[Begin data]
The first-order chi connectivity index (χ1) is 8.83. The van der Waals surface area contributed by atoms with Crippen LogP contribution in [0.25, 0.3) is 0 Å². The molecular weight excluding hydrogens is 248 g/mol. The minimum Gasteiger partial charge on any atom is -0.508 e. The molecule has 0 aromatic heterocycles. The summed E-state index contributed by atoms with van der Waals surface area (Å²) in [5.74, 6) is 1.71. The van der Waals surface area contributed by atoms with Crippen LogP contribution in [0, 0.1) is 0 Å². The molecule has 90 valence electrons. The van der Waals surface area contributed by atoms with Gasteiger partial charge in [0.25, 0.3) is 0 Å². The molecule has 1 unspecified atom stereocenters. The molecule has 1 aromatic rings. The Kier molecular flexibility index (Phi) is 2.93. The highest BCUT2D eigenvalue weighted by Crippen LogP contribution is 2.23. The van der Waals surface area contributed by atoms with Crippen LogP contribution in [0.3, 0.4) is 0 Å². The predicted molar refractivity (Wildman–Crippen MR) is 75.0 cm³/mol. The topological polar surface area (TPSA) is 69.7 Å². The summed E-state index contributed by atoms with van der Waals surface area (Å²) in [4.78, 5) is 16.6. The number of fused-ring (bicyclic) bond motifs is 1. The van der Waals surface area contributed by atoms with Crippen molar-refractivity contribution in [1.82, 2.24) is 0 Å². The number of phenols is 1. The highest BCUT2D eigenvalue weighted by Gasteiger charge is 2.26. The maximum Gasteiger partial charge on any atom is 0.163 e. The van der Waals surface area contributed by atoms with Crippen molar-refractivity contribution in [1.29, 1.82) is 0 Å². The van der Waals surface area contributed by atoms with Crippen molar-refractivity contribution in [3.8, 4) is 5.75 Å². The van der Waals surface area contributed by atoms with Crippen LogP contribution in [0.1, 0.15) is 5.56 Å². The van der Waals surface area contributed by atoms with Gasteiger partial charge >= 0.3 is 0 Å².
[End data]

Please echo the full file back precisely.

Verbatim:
The first-order chi connectivity index (χ1) is 8.83. The van der Waals surface area contributed by atoms with Crippen LogP contribution in [0.25, 0.3) is 0 Å². The molecular weight excluding hydrogens is 248 g/mol. The minimum Gasteiger partial charge on any atom is -0.508 e. The molecule has 0 aromatic heterocycles. The summed E-state index contributed by atoms with van der Waals surface area (Å²) in [5.74, 6) is 1.71. The van der Waals surface area contributed by atoms with Crippen LogP contribution in [0, 0.1) is 0 Å². The molecule has 90 valence electrons. The van der Waals surface area contributed by atoms with Gasteiger partial charge in [0.25, 0.3) is 0 Å². The molecule has 1 unspecified atom stereocenters. The molecule has 1 aromatic rings. The Kier molecular flexibility index (Phi) is 2.93. The highest BCUT2D eigenvalue weighted by Crippen LogP contribution is 2.23. The van der Waals surface area contributed by atoms with Crippen LogP contribution in [0.3, 0.4) is 0 Å². The predicted molar refractivity (Wildman–Crippen MR) is 75.0 cm³/mol. The topological polar surface area (TPSA) is 69.7 Å². The summed E-state index contributed by atoms with van der Waals surface area (Å²) in [4.78, 5) is 16.6. The number of fused-ring (bicyclic) bond motifs is 1. The van der Waals surface area contributed by atoms with Crippen molar-refractivity contribution in [1.82, 2.24) is 0 Å². The number of phenols is 1. The highest BCUT2D eigenvalue weighted by Gasteiger charge is 2.26. The maximum Gasteiger partial charge on any atom is 0.163 e. The van der Waals surface area contributed by atoms with Crippen molar-refractivity contribution in [1.29, 1.82) is 0 Å². The van der Waals surface area contributed by atoms with Crippen molar-refractivity contribution in [3.8, 4) is 5.75 Å². The van der Waals surface area contributed by atoms with Crippen LogP contribution in [0.1, 0.15) is 5.56 Å². The van der Waals surface area contributed by atoms with Gasteiger partial charge >= 0.3 is 0 Å².